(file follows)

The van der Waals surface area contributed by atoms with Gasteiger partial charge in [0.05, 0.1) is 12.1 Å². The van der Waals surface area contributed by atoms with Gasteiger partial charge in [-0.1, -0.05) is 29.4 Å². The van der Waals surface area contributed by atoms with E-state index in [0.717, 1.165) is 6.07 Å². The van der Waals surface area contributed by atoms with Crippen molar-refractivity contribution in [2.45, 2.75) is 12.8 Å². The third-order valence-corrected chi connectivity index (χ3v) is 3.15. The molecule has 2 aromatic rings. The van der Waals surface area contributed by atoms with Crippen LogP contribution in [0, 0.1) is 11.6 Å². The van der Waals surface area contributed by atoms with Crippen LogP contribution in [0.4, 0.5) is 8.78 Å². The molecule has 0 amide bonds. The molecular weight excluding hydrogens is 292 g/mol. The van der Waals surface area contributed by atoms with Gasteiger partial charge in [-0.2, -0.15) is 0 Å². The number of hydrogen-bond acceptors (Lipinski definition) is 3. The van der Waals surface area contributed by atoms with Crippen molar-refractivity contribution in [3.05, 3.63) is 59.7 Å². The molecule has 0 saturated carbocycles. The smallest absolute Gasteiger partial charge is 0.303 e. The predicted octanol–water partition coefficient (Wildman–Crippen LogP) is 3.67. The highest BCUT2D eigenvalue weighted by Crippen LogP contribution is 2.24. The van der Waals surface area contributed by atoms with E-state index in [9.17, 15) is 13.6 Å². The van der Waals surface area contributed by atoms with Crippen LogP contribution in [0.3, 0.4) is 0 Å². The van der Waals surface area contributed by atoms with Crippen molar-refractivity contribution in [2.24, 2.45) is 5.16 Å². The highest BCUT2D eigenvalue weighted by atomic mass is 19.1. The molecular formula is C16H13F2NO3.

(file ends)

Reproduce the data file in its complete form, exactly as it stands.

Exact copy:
The van der Waals surface area contributed by atoms with Gasteiger partial charge in [0.05, 0.1) is 12.1 Å². The van der Waals surface area contributed by atoms with Gasteiger partial charge in [-0.1, -0.05) is 29.4 Å². The van der Waals surface area contributed by atoms with E-state index in [0.717, 1.165) is 6.07 Å². The van der Waals surface area contributed by atoms with Crippen molar-refractivity contribution in [2.45, 2.75) is 12.8 Å². The third-order valence-corrected chi connectivity index (χ3v) is 3.15. The molecule has 2 aromatic rings. The van der Waals surface area contributed by atoms with Crippen LogP contribution in [0, 0.1) is 11.6 Å². The van der Waals surface area contributed by atoms with Crippen LogP contribution in [0.4, 0.5) is 8.78 Å². The molecule has 0 amide bonds. The molecular weight excluding hydrogens is 292 g/mol. The van der Waals surface area contributed by atoms with Gasteiger partial charge in [-0.2, -0.15) is 0 Å². The number of hydrogen-bond acceptors (Lipinski definition) is 3. The van der Waals surface area contributed by atoms with Crippen molar-refractivity contribution in [3.05, 3.63) is 59.7 Å². The molecule has 0 saturated carbocycles. The smallest absolute Gasteiger partial charge is 0.303 e. The predicted octanol–water partition coefficient (Wildman–Crippen LogP) is 3.67. The highest BCUT2D eigenvalue weighted by Crippen LogP contribution is 2.24. The van der Waals surface area contributed by atoms with E-state index in [9.17, 15) is 13.6 Å². The van der Waals surface area contributed by atoms with Crippen LogP contribution in [0.3, 0.4) is 0 Å². The van der Waals surface area contributed by atoms with Crippen molar-refractivity contribution in [2.24, 2.45) is 5.16 Å². The highest BCUT2D eigenvalue weighted by atomic mass is 19.1. The molecular formula is C16H13F2NO3.